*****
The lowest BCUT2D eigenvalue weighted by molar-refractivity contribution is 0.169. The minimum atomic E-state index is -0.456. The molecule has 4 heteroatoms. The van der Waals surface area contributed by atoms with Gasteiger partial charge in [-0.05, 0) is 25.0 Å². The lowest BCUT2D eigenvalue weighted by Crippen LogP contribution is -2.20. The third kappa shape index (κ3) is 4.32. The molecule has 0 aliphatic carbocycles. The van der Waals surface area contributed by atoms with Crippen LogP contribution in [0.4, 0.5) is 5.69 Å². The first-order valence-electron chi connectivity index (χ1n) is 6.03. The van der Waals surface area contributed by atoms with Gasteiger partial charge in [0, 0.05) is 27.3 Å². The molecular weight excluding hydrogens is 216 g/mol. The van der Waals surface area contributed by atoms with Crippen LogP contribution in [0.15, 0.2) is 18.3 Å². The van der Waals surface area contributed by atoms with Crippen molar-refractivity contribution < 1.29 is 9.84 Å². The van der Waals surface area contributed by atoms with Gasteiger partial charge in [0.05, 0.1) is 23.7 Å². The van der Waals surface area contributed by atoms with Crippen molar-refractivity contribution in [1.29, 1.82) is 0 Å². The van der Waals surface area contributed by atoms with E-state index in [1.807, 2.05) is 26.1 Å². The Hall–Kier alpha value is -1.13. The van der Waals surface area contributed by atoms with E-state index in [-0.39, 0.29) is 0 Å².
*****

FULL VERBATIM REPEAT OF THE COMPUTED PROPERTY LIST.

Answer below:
The lowest BCUT2D eigenvalue weighted by molar-refractivity contribution is 0.169. The minimum atomic E-state index is -0.456. The molecule has 4 heteroatoms. The van der Waals surface area contributed by atoms with Gasteiger partial charge in [-0.05, 0) is 25.0 Å². The lowest BCUT2D eigenvalue weighted by Crippen LogP contribution is -2.20. The third kappa shape index (κ3) is 4.32. The molecule has 0 aliphatic carbocycles. The van der Waals surface area contributed by atoms with Crippen LogP contribution in [0.4, 0.5) is 5.69 Å². The first-order valence-electron chi connectivity index (χ1n) is 6.03. The van der Waals surface area contributed by atoms with Gasteiger partial charge in [0, 0.05) is 27.3 Å². The molecular weight excluding hydrogens is 216 g/mol. The van der Waals surface area contributed by atoms with Crippen LogP contribution in [0.15, 0.2) is 18.3 Å². The van der Waals surface area contributed by atoms with Crippen molar-refractivity contribution < 1.29 is 9.84 Å². The van der Waals surface area contributed by atoms with Gasteiger partial charge in [0.05, 0.1) is 23.7 Å². The van der Waals surface area contributed by atoms with Crippen molar-refractivity contribution in [1.29, 1.82) is 0 Å². The van der Waals surface area contributed by atoms with E-state index in [1.807, 2.05) is 26.1 Å². The Hall–Kier alpha value is -1.13. The van der Waals surface area contributed by atoms with E-state index in [-0.39, 0.29) is 0 Å².